The collision of research and real life
I’ve never been to Maraenui, but I’ve now had a pretty eye-opening introduction to the Napier suburb. The devastation caused by synthetic cannabis in that community has recently been documented by Radio NZ in grim detail. It’s a disturbing story, and at the same time a compelling reminder of the importance of good research and policy development.
How so? Leaders in government make decisions that affect thousands, even millions of people; shaping who we are as a nation and who we’ll be in the future. That’s not an easy task. These leaders have to operate in a cluttered public square, full of the ‘reckons’ of talking heads and the reflexive blare of social media. It’s important to have a competition of ideas, but it’s growing harder to separate the signal from the noise.
Politicians confront a whole range of opinions about what’s right and wrong, about values, and about what’s practical
They also have to deal with the pressures of a short electoral cycle, and the reality that they have to win elections in order to make change, so may have to follow public opinion even when there are good reasons to question it. They can never please everyone, and they can never respond to every problem, because their resources are finite. Politicians confront a whole range of opinions about what’s right and wrong, about values, and about what’s practical.
Despite the challenges, leaders in government can make decisions in everyone’s best interests, and high-quality research can help them by bringing the best possible evidence into focus. Let’s go back to Maraenui to see how.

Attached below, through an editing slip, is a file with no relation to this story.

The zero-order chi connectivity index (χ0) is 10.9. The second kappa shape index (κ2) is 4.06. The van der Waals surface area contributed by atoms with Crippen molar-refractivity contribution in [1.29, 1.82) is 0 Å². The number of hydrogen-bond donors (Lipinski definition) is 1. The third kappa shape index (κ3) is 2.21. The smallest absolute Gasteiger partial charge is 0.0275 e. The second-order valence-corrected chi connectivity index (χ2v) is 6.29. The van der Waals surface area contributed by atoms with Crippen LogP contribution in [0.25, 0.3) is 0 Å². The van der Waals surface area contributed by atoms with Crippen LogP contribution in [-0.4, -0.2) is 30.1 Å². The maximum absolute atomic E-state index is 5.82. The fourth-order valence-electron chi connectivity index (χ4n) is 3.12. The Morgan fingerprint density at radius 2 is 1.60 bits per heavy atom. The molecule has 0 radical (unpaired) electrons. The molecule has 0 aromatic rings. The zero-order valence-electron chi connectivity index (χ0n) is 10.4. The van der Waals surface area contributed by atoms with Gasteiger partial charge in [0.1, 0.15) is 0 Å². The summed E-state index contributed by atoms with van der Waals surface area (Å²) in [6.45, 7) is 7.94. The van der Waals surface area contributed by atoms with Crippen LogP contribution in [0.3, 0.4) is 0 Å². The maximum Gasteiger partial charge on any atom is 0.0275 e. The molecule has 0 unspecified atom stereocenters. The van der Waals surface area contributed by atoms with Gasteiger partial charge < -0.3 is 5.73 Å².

One resident there told Radio NZ, “We need more employment. A lot of people here, if they had jobs they wouldn’t be so hooked on synthetics.” This is a reminder that while research, especially economic research can seem dry and disconnected from reality, social and economic issues often go hand-in-hand. In order to make sure there are jobs available to people in New Zealand’s regions, policymakers need to know what’s most likely to create opportunity. This is why we produced Taking the Right Risks, a research report that reviewed over 200 international studies on regional development, with some clear lessons about what works.
“This cycle’s not going to break if nobody steps to the table.”
Of course, no-one has all the answers by themselves, which is why we spend a lot of time listening to others and engaging in dialogue as a core part of our research process. It’s equally obvious that economic development, and research more generally, are only one part of the puzzle. Policy wonks and law-makers have a role to play in helping Maraenui, but so do whanau, drug counsellors, job coaches, community workers, and many others.
One of those community workers told Radio NZ, “I know what it’s like being brought up in a hard environment. I was brought up with gangs … and got it hard. The same shit is happening, but it’s 2018. This cycle’s not going to break if nobody steps to the table.” A lot of people will need to step up to this challenge, including the Government. As odd as it might sound, rigorous research and careful policy analysis can help them do just that.